Messaging companies warn UK over law impacting end-to-end encryption
Six of the world’s most popular messaging companies published an open letter on Tuesday warning that a law being considered in Britain risks “the privacy of billions of people around the world” by compromising end-to-end encryption.
Senior figures from Element, OPTF/Session, Signal, Threema, Viber, WhatsApp and Wire joined forces under the banner of “those who care about keeping our conversations secure” to criticize the U.K.’s Online Safety Bill.
Initially known as the Online Harms Bill, the proposed law is intended to reconstitute how the United Kingdom regulates online platforms. However, it has been controversial since its proposal almost two years ago, and has still not become law.
The current draft of the bill, which is being scrutinized in the House of Lords from Wednesday onwards, includes a provision obliging technology companies to identify illegal content being distributed over their platforms, such as images of child sexual abuse.
For companies that provide end-to-end encryption, however, there is no way to identify this content as it transits through the company’s infrastructure.
As a solution, the British government has suggested that these businesses use accredited client-side scanning technology, which monitors users’ messages for this content before encrypting it.
The open letter describes the technology as “nullifying the purpose of end-to-end encryption … and compromising the privacy of all users.” WhatsApp and Signal previously threatened to leave the United Kingdom rather than be bound by the law.
Client-side scanning systems have become a favorite idea for governments seeking to address the spread of child abuse images online without outright banning end-to-end encryption.
The concept gained popularity after being proposed by Apple in August 2021, although the proposal was immediately controversial. Fourteen of the world's most respected information security experts joined forces to criticize Apple and describe the inherent security risks of client-side scanning in a paper titled Bugs in Our Pockets.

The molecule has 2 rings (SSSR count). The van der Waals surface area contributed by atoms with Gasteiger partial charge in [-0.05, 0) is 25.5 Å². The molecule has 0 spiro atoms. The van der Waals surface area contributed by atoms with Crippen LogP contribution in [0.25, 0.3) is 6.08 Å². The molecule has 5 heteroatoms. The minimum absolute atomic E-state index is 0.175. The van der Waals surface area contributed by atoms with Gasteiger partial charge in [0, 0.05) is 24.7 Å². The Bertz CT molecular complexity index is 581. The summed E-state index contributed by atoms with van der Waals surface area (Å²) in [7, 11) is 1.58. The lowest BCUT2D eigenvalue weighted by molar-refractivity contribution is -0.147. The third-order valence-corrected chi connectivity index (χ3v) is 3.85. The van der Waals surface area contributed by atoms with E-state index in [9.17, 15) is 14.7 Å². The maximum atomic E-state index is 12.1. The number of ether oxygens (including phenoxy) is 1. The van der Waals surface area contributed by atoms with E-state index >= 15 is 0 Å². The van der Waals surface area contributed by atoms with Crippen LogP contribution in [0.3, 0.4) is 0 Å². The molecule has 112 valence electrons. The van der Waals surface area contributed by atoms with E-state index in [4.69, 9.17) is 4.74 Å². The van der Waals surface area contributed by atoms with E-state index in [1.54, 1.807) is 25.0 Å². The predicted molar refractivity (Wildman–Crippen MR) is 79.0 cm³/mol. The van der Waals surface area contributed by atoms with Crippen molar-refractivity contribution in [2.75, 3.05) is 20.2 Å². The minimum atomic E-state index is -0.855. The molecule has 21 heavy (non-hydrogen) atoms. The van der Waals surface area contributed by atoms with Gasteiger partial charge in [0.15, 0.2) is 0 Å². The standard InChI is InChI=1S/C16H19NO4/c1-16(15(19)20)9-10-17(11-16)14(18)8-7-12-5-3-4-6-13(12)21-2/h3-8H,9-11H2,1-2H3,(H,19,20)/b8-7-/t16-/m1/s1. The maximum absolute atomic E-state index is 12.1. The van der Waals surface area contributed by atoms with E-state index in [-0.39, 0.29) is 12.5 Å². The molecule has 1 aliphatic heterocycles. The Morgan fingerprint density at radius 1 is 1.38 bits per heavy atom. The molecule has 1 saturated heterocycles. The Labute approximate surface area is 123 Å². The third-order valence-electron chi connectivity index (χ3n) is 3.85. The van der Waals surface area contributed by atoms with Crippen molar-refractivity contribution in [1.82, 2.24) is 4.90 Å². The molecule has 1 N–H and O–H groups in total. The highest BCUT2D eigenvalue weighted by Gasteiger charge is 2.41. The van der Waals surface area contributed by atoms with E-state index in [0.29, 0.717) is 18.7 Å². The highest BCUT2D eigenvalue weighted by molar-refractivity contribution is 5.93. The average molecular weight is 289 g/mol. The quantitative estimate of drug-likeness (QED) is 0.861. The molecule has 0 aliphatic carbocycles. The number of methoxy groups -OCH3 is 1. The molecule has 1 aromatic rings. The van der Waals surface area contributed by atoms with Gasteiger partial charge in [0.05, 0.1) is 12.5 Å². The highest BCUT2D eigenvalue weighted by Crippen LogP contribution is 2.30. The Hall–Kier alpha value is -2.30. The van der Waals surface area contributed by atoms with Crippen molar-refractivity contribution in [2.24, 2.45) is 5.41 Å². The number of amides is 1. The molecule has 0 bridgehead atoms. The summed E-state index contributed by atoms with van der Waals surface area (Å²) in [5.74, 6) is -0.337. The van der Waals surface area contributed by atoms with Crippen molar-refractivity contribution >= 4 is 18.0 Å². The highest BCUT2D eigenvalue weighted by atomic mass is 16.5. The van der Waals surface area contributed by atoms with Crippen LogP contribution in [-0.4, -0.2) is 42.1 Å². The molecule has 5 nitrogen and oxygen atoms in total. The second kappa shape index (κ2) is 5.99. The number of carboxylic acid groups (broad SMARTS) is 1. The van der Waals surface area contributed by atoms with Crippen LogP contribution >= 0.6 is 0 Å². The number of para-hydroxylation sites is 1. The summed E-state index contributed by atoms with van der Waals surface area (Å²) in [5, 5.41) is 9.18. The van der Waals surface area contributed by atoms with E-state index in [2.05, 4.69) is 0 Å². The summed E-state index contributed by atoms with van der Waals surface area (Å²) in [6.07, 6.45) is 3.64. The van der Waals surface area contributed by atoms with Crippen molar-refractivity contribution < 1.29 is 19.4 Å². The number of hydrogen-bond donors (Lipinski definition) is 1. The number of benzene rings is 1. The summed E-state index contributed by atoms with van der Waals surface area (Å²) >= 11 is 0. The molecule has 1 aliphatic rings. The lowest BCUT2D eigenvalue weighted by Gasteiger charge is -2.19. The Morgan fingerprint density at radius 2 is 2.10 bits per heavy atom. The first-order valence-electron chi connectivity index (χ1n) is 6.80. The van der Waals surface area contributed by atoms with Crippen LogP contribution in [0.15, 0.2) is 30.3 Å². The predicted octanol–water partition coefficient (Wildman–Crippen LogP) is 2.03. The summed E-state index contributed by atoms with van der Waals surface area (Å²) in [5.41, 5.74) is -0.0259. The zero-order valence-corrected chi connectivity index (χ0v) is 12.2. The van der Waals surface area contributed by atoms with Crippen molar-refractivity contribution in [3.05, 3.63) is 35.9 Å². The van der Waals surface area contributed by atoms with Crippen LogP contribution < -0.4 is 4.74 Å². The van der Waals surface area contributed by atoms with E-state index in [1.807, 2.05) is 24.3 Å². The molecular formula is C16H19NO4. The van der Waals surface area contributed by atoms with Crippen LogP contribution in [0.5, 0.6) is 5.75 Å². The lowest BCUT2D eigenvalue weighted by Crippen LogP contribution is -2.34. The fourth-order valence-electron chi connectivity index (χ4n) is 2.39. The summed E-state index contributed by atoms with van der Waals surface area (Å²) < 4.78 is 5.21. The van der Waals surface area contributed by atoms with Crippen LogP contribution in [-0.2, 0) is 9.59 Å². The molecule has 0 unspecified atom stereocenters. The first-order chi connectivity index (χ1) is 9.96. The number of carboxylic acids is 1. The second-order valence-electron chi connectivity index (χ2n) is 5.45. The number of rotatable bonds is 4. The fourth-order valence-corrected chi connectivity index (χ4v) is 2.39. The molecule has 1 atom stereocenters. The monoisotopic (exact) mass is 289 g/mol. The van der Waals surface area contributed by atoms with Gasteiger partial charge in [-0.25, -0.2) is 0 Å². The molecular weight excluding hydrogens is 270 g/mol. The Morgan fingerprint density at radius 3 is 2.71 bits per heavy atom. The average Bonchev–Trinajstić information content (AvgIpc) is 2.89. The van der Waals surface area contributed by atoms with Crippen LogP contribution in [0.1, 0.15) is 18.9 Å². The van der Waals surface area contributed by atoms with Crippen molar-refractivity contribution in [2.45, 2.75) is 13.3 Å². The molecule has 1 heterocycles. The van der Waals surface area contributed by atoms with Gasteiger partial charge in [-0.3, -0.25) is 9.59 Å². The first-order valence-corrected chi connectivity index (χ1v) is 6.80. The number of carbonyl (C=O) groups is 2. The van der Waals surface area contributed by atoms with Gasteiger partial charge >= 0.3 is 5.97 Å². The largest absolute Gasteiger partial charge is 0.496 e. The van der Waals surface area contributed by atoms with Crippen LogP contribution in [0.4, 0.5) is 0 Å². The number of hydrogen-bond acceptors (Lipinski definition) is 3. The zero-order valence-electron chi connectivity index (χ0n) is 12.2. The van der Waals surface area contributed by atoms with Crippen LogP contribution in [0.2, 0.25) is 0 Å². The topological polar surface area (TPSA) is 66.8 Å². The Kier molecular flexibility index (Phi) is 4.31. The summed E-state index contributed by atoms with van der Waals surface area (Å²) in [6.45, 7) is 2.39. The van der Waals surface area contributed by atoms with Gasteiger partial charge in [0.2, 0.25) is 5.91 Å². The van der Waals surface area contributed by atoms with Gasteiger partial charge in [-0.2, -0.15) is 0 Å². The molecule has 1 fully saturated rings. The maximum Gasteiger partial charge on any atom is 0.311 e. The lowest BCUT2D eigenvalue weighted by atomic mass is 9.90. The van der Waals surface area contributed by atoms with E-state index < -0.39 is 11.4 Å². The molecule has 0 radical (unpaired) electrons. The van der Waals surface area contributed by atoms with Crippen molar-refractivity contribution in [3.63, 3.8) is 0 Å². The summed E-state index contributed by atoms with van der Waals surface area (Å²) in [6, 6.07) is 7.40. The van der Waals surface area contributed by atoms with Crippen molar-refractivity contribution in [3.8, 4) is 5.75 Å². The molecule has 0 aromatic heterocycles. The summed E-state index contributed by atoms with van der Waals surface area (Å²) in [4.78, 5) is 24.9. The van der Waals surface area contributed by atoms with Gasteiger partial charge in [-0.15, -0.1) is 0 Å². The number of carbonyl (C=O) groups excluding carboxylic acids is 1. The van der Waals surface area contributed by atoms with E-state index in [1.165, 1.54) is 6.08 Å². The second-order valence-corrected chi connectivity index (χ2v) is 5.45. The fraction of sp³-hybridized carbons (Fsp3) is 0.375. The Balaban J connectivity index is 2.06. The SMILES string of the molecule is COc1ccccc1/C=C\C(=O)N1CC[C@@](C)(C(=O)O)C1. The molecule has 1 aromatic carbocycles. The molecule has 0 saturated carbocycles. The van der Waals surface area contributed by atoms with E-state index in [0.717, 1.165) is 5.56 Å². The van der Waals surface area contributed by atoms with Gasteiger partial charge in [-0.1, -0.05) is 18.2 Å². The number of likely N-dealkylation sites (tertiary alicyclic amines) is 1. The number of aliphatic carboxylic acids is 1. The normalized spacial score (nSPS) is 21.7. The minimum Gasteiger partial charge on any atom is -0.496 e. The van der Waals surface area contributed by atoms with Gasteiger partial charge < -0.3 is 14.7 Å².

The experts warned that allowing governments to scan end-user devices for arbitrary illegal content “would be an extremely dangerous societal experiment.”
Apple subsequently delayed introducing the feature.
But the need to tackle the spread of child abuse images online remains acute for officials working in law enforcement and security.
Researchers from GCHQ, Britain’s cyber and signals intelligence agency, attempted to address some of the experts’ concerns in another paper proposing several ways to ensure the security of a system that still deployed client-side scanning.
However officials from the British government have not endorsed the GCHQ paper, nor suggested that its protections would be adopted for any such system. Even if officials were to do so, it is not clear that the messaging companies would agree with its findings.
Tuesday’s open letter states: “The Bill poses an unprecedented threat to the privacy, safety and security of every UK citizen and the people with whom they communicate around the world, while emboldening hostile governments who may seek to draft copy-cat laws.”
The messaging companies urged the British government to “urgently rethink the Bill” and said: “Weakening encryption, undermining privacy, and introducing the mass surveillance of people’s private communications is not the way forward."
Alexander Martin is the UK Editor for Recorded Future News. He was previously a technology reporter for Sky News and is also a fellow at the European Cyber Conflict Research Initiative.